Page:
There were two problems in the optimization of parameters: (1) the wide range of metabolite concentrations, and (2) irregular time intervals (longer intervals at later times). The concentration of metabolites varied between 0.01 pmol/μg DNA (for C_{16} DHCerP) and 700 pmol/μg DNA (for C_{16} SM). Due to the orders of magnitude difference in the metabolite concentrations, the fits were biased towards metabolites with high concentration and resulted in a poor fit for the metabolites with lower concentrations. To resolve this issue, the experimental values and predicted values for each metabolite were scaled/normalized by its maximum experimental value. Then, the sum of squares of the normalized fiterror on all metabolites was minimized. This scaling, essentially, normalized the maximum experimental concentrations to 1 for all metabolites and resulted in approximately equal weight for all metabolites. Further, the data measured at irregular time intervals (12 hr difference in last two measurements) also created a problem in optimization and led to relatively poor fit at later time points. From parameterestimation viewpoint, the measurements should be made at equal intervals so that equal weight is assigned to the entire timecourse. To account for this, the pointwiseerror was scaled by the 1/4 power of the length of the corresponding timeinterval, resulting in a higher weight for later time points. Consequently, the quality of fit for the later timepoints was improved. For most time points, the difference between the predicted and experimental data was within the standarderror of mean (Figure 2). The good fit was obtained for all metabolites under both treatment and control conditions.
Parametric sensitivity and timescale analysis
Parametric sensitivity analysis: Parametric sensitivity analysis was performed by varying all parameters (one at a time) by twofold up and down from its original (optimized) value. The sensitivity of each metabolite was studied by plotting the foldchange at its maximum concentration as compared to the maximum concentration corresponding to the original value of the parameter vs. the ratiochange in the value of the perturbed parameter (Figure 3). The numerical values of the sensitivity, i.e. the slope of the plots at the optimized value of the parameter, are listed in Additional file 1 Table S2. For each parameter and each metabolite, monotonic increase, decrease or no change was observed depending upon the respective location of the parameter and the metabolite chosen in the network. For example, an increase in the parameter k_{f16} (C_{16} DHCer → C_{16} Cer) (Figure 3) produced a decrease in all upstream metabolites except DHSph1P (Sphinganine1P). An increase is observed for Cer (Figure 3 sensitivity ~ 0.25) and its downstream products such as Cer1P, GlcCer, GalCer and SM. This is meaningful mechanistically because the increase in k_{f16} increases the flux of the reaction C_{16} DHCer → C_{16} Cer. If the level of C_{16} DHCer were not to change much, then one would expect almost proportional increase in C_{16} Cer (sensitivity ~ 1). However, this is not true because the level of C_{16} DHCer is reduced (sensitivity ~ 0.64). This results in a net sensitivity value of less than 1. Similarly, an increase in k_{f16} results in decreased DHCer1P, DHGlcCer, and DHSM levels. These metabolites are products of DHCer and hence the sensitivities are consistent with the structure of the biochemical reaction network (Figure 1). Small to moderate sensitivities (Additional file 1 Table S2) suggest that the biochemical system is robust with respect to parametric perturbations.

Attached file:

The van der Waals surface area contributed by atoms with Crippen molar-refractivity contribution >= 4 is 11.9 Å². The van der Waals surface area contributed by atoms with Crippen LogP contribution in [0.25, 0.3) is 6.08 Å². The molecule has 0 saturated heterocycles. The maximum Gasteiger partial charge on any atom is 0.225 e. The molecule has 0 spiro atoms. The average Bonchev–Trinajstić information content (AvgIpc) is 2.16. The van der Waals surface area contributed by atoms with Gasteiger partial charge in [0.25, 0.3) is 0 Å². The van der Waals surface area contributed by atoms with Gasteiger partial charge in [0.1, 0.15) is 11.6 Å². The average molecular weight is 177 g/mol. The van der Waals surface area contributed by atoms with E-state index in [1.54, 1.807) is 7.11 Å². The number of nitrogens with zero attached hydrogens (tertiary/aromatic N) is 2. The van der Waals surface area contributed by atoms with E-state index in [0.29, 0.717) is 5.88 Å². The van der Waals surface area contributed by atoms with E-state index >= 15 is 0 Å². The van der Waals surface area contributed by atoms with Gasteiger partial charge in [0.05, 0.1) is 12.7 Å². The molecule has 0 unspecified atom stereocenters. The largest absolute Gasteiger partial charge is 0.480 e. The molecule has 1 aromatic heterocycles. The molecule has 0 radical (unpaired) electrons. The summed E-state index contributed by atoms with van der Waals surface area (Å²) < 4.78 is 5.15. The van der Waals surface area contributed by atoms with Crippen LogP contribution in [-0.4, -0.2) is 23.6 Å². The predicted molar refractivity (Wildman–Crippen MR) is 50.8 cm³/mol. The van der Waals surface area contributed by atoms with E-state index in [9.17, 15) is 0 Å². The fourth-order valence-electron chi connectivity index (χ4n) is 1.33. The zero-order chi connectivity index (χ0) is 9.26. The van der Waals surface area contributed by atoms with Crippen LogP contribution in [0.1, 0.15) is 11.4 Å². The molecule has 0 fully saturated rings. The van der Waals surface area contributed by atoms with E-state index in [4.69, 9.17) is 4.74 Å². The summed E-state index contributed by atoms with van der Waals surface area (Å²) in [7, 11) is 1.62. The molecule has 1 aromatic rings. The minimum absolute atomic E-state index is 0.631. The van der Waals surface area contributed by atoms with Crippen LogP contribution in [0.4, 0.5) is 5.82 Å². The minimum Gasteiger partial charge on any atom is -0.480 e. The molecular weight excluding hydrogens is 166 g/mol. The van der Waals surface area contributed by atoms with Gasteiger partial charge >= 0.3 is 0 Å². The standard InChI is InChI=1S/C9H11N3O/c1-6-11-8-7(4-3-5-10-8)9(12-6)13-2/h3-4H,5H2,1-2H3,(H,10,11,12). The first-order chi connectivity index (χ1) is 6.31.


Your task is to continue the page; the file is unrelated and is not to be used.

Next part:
Uncertainty analysis on the parameters: The SEM of the parameters is calculated as described in the Methods section and the results are reported in Table 1. Overall, the parameters are wellbehaved and the parameterestimation procedure is reliable because the fractional SEM for the lipid and gene data and the fractional SEM for most of the parameters are of the same order (2030%).
Timescale analysis: Timescale is an important intrinsic property of dynamical biological systems. While the timescale of metabolites, at which they evolve, can be gleaned by analyzing several timecourses under different conditions, a more systemic picture can be obtained through eigenvalue and eigenvector analysis of the Jacobian matrix of ordinary differential equations at the steadystate conditions. In our computations, the steadystate was identified by simulating the system corresponding to the control condition (no stimulus) for a long time (t = 1000 hr). The Jacobian matrix was computed through numerical differentiation of the expressions on the right hand sides of the ODEs with respect to the state variables. The eigenvalues were split into three broad ranges. For each eigenvalue, the metabolites with substantial contribution to the corresponding eigenvector were identified. Depending upon the eigenvalues and metabolites significantly contributing to the corresponding eigenvectors, these metabolites have been divided into three categories as listed in Table 2. When a metabolite contributed significantly in two eigenvectors spanning in two different eigen value ranges, the metabolite was assigned to the smaller eigen value because the fast manifold only determines its initial transients and the slow manifold governs the later response leading to steady state. A comparison of Table 2 and Figure 2 shows that the time scale of the metabolite is dependent on its location (whether it is leaf node metabolite or intermediate metabolite) and its concentration. The medium timescale metabolites (column 2 in Table 2) are the leaf node metabolites having low concentration (~ 0.011 pmole/μg of DNA); the slow timescale metabolites (column 3 in Table 2) are the leaf node metabolite with high concentration (~ 10^{2}10^{3} pmole/μg of DNA). DHCer and Cer have fast timescale because of their intermediate location in the network, moderate concentration (~10 pmole/μg of DNA) and high flux through these nodes in the production of SM.